The Cow: Should She Stay, or Should She Go?

Stan Smith, PA, Fairfield County OSU Extension

If she’s bred, today, is a bad udder reason for culling an otherwise healthy cow?

Fed cattle and feeder calf prices are presently ranging in the vicinity of historical highs. But then, so are cull cow prices. Knowing historically the income resulting from cull cows in a beef herd has made up roughly 20% of the beef cattle farm’s annual income, today with careful management it could be even greater.

Presently at a time when cattlemen might be trying to retain any breeding female that can produce a live and marketable calf, let’s carefully consider how we might optimize the profitability of the beef herd by employing a strategic culling plan.

Typically, when discussing culling considerations it might start by Continue reading

Preg Checking has never been more affordable!

Stan Smith, OSU Extension PA, Fairfield County

Considering the current value of a cull, preg checking a cow at the conclusion of the breeding season has never been more affordable. There’s seldom been a time when the reproductive and ultimately the economic efficiency of a beef herd has been more easily enhanced by performing a post breeding pregnancy examination for every cow and heifer.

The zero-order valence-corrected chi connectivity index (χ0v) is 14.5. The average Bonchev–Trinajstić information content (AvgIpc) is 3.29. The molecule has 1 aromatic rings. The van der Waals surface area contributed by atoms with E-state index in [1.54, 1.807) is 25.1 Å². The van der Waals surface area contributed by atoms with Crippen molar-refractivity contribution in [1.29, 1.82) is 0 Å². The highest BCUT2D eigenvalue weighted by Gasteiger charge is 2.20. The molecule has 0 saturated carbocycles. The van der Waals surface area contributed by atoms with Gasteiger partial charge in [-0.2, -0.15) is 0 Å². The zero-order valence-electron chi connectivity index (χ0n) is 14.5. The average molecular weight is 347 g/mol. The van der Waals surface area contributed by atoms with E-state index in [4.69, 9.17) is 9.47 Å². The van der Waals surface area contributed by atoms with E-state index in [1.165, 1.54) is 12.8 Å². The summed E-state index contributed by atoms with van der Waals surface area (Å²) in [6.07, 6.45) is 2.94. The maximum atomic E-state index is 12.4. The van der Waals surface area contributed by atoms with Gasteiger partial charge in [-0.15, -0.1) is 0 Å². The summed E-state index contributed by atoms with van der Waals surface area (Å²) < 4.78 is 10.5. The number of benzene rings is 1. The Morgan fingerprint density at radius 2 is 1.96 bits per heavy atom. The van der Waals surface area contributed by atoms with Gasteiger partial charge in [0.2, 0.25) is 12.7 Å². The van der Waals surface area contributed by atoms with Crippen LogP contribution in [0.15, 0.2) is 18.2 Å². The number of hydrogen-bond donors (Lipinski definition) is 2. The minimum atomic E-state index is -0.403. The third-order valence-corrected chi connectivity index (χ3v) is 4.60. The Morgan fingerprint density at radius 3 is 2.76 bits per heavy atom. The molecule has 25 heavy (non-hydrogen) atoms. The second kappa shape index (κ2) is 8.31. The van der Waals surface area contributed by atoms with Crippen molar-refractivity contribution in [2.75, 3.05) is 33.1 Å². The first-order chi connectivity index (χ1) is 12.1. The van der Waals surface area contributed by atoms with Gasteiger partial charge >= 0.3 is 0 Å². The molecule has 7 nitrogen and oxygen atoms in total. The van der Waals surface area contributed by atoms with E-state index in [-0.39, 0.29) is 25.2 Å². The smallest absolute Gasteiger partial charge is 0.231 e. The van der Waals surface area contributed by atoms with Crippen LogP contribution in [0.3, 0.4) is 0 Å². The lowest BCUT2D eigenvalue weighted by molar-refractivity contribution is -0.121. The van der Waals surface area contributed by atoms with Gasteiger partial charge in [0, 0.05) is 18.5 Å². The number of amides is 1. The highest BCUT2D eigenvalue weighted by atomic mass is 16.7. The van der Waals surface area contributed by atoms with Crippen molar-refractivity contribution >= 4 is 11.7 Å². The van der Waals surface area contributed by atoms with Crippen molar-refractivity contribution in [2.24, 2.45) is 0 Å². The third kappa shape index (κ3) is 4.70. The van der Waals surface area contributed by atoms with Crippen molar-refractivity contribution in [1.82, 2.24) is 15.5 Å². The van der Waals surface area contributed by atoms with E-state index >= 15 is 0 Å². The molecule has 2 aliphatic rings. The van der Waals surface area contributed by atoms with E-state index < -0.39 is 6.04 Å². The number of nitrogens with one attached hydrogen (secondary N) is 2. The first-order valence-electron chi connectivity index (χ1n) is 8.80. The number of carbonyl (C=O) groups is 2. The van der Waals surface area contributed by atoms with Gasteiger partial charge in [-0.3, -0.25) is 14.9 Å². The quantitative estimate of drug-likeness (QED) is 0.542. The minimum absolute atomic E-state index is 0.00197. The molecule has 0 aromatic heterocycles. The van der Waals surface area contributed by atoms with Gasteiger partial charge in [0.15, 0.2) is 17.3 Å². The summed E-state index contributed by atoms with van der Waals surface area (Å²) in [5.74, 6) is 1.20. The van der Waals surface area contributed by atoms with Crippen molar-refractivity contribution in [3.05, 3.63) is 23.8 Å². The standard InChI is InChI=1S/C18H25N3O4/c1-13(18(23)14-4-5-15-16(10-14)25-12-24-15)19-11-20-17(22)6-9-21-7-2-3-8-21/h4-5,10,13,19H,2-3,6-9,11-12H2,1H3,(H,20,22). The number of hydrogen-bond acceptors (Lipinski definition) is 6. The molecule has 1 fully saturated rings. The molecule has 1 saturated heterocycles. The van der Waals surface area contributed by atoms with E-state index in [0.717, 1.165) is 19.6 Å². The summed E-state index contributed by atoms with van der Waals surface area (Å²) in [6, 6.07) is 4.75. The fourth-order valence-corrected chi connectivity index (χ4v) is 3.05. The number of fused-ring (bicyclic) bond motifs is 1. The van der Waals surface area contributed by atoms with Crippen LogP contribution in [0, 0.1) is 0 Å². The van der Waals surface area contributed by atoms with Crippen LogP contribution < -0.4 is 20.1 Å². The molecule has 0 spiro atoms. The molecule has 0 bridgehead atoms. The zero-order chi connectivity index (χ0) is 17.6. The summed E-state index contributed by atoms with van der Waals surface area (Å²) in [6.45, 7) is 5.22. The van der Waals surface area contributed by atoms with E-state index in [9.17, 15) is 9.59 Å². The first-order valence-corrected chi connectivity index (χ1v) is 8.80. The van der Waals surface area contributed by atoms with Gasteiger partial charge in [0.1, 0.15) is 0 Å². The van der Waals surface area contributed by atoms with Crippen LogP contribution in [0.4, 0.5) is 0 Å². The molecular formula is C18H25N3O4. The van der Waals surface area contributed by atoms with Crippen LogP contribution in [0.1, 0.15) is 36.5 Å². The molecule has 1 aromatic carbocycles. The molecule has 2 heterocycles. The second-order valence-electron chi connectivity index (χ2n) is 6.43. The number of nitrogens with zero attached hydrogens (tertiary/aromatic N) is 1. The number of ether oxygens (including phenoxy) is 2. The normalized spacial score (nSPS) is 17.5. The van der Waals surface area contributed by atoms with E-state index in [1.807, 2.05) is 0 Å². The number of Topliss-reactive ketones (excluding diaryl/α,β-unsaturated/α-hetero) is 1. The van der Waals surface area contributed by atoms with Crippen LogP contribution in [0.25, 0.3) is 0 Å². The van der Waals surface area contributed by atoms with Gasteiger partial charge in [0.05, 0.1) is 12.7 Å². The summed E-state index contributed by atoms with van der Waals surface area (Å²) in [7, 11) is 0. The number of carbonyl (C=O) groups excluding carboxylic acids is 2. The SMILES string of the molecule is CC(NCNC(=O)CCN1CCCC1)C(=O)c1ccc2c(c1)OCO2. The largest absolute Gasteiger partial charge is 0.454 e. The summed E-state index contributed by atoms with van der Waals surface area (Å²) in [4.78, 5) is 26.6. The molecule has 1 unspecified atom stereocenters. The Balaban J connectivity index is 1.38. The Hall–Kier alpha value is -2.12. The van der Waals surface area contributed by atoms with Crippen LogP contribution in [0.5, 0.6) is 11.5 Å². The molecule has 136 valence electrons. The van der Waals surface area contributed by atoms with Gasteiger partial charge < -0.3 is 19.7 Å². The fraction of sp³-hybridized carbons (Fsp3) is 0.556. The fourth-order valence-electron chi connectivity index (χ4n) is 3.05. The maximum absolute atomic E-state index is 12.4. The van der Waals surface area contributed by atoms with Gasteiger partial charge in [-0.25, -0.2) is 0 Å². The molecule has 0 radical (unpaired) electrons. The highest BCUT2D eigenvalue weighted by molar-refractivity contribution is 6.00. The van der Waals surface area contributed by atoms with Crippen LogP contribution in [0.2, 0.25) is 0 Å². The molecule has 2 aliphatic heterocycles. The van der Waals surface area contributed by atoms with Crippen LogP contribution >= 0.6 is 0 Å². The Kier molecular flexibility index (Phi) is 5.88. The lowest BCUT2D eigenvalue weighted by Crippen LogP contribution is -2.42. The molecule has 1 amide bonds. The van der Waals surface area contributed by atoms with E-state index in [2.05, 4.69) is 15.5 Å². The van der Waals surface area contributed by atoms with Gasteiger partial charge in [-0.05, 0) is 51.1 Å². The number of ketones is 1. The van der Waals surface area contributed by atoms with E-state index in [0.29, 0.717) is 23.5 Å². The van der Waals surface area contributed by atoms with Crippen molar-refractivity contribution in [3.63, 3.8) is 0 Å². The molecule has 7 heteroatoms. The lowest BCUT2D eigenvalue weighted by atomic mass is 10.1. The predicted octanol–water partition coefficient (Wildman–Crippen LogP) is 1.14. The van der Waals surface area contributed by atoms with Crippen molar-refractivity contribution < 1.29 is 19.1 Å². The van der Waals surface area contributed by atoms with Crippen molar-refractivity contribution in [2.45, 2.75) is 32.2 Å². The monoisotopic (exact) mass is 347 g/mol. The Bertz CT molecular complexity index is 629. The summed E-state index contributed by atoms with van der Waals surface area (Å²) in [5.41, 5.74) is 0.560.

During the fifth session of the 2021 Ohio Beef Cattle Management School that was hosted via ZOOM by the Ohio State University Extension Beef Team, a portion of the program included discussion on the economic significance of confirming pregnancy in beef cows and the various diagnostic methods that are available. Keeping in mind this presentation was recorded 3 years ago, listen in below as OSU Extension Educator Al Gahler discusses the economic returns to the operation realized through pregnancy checking cows in a timely fashion, and the various methods through which it can be accomplished.

Start your scouting and preparation for tick and fly season now

Tim McDermott DVM, OSU Extension Educator, Franklin County (originally published in Farm and Dairy)

Visit, your guide to ticks, mosquitoes, and other biting pests. Photo: Anna Pasternak, UK entomology graduate student

As I write this article, it is ninety degrees outside in the first week of May! It is time to start thinking about how we can keep our grazing animals safe from the various arthropods that can cause medical problems, production losses, and economic impact. We have always made plans for fly control over the summer, but it is time we consider adding tick control into our prevention and treatment plans as well. I wrote an update on Longhorned ticks and Theileria in the March 7th All About Grazing section, “What to watch for with Longhorned Ticks and Theileria in Ohio in 2024” but here is a quick refresher.